It is a well known fact that sleep is closely linked with good mental health. However, an increasing number of people are either not getting enough sleep or not getting the quality of sleep they need. Harvard Medical School reports that up to 18% of adults in the United States are currently experiencing chronic sleep problems. Interestingly, the increase in sleep issues in the United States correlates with the rising rate of mental health problems in the country.
Many people with mental health issues such as anxiety and depression do not get the sleep they need. This fact is supported by a number of clinical studies. However, a lack of sleep over an extended period of time may directly contribute to the development of mental health issues. It is easy to understand how things may spiral out of control if a person has severe sleep and mental health problems but chooses not to work with a healthcare professional.
Types of Sleep Issues
According to the Cleveland Clinic, there are roughly 80 different types of sleep disorders. Some of the most common are:
- Insomnia – hard to fall asleep and stay asleep
- Narcolepsy – overwhelming drowsiness and sudden attacks of sleep at any time
- Restless legs syndrome – an uncontrollable urge to move your legs
- Sleep paralysis – you feel conscious but cannot move
- Parasomnias – unusual behaviors that disrupt your sleep (such as talking while asleep)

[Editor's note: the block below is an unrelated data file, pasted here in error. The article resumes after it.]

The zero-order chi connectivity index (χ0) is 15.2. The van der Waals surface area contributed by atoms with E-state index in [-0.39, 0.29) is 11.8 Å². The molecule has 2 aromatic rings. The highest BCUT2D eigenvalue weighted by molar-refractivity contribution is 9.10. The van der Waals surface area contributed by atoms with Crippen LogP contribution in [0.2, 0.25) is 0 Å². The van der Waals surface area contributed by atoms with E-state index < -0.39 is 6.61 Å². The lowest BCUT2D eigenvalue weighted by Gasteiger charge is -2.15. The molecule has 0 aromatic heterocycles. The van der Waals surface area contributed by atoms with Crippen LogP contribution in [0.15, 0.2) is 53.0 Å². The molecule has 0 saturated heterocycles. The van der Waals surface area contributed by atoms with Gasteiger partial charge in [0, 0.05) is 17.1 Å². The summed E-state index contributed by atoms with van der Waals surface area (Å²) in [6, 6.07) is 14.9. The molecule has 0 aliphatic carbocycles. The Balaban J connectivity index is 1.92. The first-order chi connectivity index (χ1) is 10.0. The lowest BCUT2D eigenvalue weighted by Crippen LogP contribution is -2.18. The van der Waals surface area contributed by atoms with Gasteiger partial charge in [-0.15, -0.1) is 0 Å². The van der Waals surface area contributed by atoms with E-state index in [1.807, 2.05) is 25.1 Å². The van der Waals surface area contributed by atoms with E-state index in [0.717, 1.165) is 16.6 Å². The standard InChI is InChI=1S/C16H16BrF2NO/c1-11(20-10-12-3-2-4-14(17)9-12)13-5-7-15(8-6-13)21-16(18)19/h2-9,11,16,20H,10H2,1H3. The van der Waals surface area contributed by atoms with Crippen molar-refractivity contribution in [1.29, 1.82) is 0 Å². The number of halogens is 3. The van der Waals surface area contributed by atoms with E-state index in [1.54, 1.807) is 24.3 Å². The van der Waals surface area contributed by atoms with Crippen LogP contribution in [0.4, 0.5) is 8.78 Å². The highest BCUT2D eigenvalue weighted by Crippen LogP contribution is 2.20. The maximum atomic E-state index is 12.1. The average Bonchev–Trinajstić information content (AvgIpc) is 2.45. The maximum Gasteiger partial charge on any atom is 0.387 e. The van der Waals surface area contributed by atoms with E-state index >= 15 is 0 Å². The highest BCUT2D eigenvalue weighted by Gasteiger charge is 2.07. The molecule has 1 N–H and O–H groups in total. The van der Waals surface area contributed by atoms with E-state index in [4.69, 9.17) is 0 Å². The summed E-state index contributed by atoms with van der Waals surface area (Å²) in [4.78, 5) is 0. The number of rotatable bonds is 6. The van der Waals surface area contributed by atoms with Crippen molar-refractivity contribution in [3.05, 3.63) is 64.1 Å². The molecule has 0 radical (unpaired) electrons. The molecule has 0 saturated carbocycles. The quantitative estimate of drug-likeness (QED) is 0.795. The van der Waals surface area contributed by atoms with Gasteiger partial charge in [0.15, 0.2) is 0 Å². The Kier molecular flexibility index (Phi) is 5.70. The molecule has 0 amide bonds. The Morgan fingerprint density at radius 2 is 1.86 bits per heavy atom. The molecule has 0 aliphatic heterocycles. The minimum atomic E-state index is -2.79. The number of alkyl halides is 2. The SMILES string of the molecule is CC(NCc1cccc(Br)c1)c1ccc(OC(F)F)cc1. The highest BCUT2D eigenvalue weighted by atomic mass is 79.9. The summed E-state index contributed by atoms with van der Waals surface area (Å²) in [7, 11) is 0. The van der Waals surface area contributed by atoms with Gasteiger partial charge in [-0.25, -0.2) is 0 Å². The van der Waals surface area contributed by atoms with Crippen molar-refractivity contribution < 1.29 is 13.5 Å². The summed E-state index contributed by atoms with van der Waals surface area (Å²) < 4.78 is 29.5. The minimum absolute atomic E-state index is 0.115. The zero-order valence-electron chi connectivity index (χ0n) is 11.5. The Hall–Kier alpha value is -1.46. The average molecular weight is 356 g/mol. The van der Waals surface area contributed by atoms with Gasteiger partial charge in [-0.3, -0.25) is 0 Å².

- Sleep apnea – your breathing stops and starts repeatedly during sleep
- Circadian disorders – sleep problems when your sleep cycle is not in tune with your environment
What Happens When You Do Not Get Enough Sleep?
It is obvious that a person who does not get enough sleep will feel tired the next day. However, a chronic lack of sleep can disrupt cognitive function and lead to more serious cognitive and emotional issues such as memory problems in older people, learning disabilities in children, changes in an individual’s personality, and mood issues such as depression.
People who are sleep deprived tend to be more irritable, make bad decisions, and perform worse at work or school. They also have slower reaction times than normal and that puts them at higher risk for work-related or car accidents. Of course, a prolonged lack of sleep can also contribute to physical health issues. For example, people who routinely do not get enough sleep are more likely to develop diabetes, obesity, and heart disease.
How to Get Better Sleep
Before you can get better sleep, you first need to identify the reason you are not currently getting the sleep you need. If you are a hot sleeper, invest in a better cooling mattress. Once you know what the underlying problem is, you will be in a better position to fix it. For example, a person who is depressed may be able to get more sleep if he works with a therapist to elevate his depressed mood. Similarly, an individual who is diagnosed with anxiety may be better able to stay asleep if he learns how to manage his anxiety attacks during his therapy sessions.
Other common strategies to improve the length or quality of sleep include:
- Sleeping in a room that is completely dark
- Closing windows to reduce noise from outside
- Going to bed earlier
- Turning off all electronic devices
- Sleeping with an eye mask
- Sleeping with earbuds
- Listen to relaxing music
While these strategies work for some people, they may not be as effective for people with severe sleep issues. These individuals may benefit more from taking medication. For example, some people may buy Zopiclone to help themselves fall asleep. In fact, approved medications such as Zopiclone 10mg and Melatonin 10mg UK have received many positive reviews from people who struggle with insomnia.